Herb Rothschild Jr.: Serving two masters
Who will you serve? In political as well as personal life, answering this question is foundational to any new beginning.
Democrats can win some elections without radical self-examination. Both major parties have been screwing the majority of Americans for so long that the volatility of our dissatisfaction almost guarantees the parties will continue to swap control of the White House and Congress. But if Democrats stop thinking about how to win in the next two years and begin thinking about how to become the nation’s dominant political party again; if they stop thinking about how to beat Republicans and begin thinking about how to save U.S. democracy from oligarchic subversion and the human race from climate disaster, then they must realize they cannot serve two masters.
Perhaps since Jimmy Carter’s presidency and certainly since Bill Clinton’s, that’s what Democrats have been trying to do. They have served Big Business, Big Finance and their global enforcer, Big Military, while simultaneously trying to remain loyal to the middle class and those aspiring to enter it. But it cannot be done, and whenever its impossibility becomes stark, they go with the oligarchs—e.g. Clinton’s deregulation of Wall Street, Obama’s almost free bailout of it in 2009, their pitifully small readjustment upwards of the top marginal income tax rates, Clinton’s willingness to maintain military spending at high levels and Obama’s escalation of it beyond what even Congress was willing to approve, and both of them on international trade pacts.
Some of the impacts these policy choices have on those people the Democratic Party claims to serve are obvious. Reduced tax revenue and increased military spending constrain spending on the domestic discretionary programs essential to the well-being of low-wage workers. So, for instance, in 1979 the HUD budget was $32.6 billion; in 2014 it was $31 billion; in constant dollars it had shrunk by two-thirds. Since only federal intervention in the market can create enough low-income housing to meet the need, there is an acute shortage of it across the country, one of the key components of low-wage workers’ struggle for survival. It’s true that Republicans devastate such programs when given the chance, but the point is that Democrats are merely inflicting less pain, not offering the positive alternative that they may claim they are. Similarly, Clinton’s NAFTA and the bi-lateral trade agreements (Panama, Peru and South Korea) Obama pushed through as unfinished business from George W’s time in office helped shrink the blue collar component of the middle class.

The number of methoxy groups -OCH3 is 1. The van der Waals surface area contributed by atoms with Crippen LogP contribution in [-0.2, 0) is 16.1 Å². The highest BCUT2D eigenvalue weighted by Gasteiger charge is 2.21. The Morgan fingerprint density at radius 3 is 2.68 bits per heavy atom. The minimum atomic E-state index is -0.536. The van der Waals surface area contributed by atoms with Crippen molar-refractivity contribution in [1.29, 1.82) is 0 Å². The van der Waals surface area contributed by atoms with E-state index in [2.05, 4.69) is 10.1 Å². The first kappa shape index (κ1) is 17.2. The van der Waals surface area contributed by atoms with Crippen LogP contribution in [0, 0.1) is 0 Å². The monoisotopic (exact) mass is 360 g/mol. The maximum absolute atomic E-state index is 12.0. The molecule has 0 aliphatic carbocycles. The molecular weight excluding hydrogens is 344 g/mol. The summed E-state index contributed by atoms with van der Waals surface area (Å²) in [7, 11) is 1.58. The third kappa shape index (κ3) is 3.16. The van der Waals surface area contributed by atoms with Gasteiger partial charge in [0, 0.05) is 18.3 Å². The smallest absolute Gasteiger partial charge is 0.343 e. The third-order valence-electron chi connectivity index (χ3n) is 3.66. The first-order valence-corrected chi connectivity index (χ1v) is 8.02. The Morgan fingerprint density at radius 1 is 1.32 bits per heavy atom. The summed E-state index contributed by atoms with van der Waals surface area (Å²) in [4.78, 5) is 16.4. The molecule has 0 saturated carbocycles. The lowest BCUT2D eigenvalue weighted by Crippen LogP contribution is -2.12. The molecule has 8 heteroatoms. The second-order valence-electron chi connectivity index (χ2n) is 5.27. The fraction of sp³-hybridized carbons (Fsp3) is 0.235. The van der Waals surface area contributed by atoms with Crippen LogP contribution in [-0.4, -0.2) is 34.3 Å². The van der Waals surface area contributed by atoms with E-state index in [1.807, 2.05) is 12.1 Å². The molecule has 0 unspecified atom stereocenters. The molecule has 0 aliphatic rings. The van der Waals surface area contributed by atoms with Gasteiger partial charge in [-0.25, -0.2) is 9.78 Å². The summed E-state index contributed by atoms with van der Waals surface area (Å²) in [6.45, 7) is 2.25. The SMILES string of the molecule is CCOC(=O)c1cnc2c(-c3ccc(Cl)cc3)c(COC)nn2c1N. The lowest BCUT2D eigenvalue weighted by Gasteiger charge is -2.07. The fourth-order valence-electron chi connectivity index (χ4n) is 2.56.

But even when Clinton/Obama Democrats aren’t making obvious choices between the interests of the two masters they wish to serve, their service to the Big Money that handsomely funds their personal campaigns and the Democratic National Committee means support for a system of grossly asymmetric economic power in which the majority cannot thrive. For example, their tolerance of mega-mergers has led to a constriction of free enterprise and, in the case of the communications industry, a constriction of broad-based debate about economic and foreign affairs.
It’s a rare Democrat who won’t endorse the party’s core values: unwillingness to let anyone in America go without the necessities of life; a fair shot for everyone to move into the middle class; equal care and concern by government for everyone regardless of status; affirmation of diversity; protection of the natural environment. But how many Democrats in Washington will express those values in public policies that significantly impair the interests of the oligarchs?
Herb Rothschild’s column appears in the Tidings every Saturday.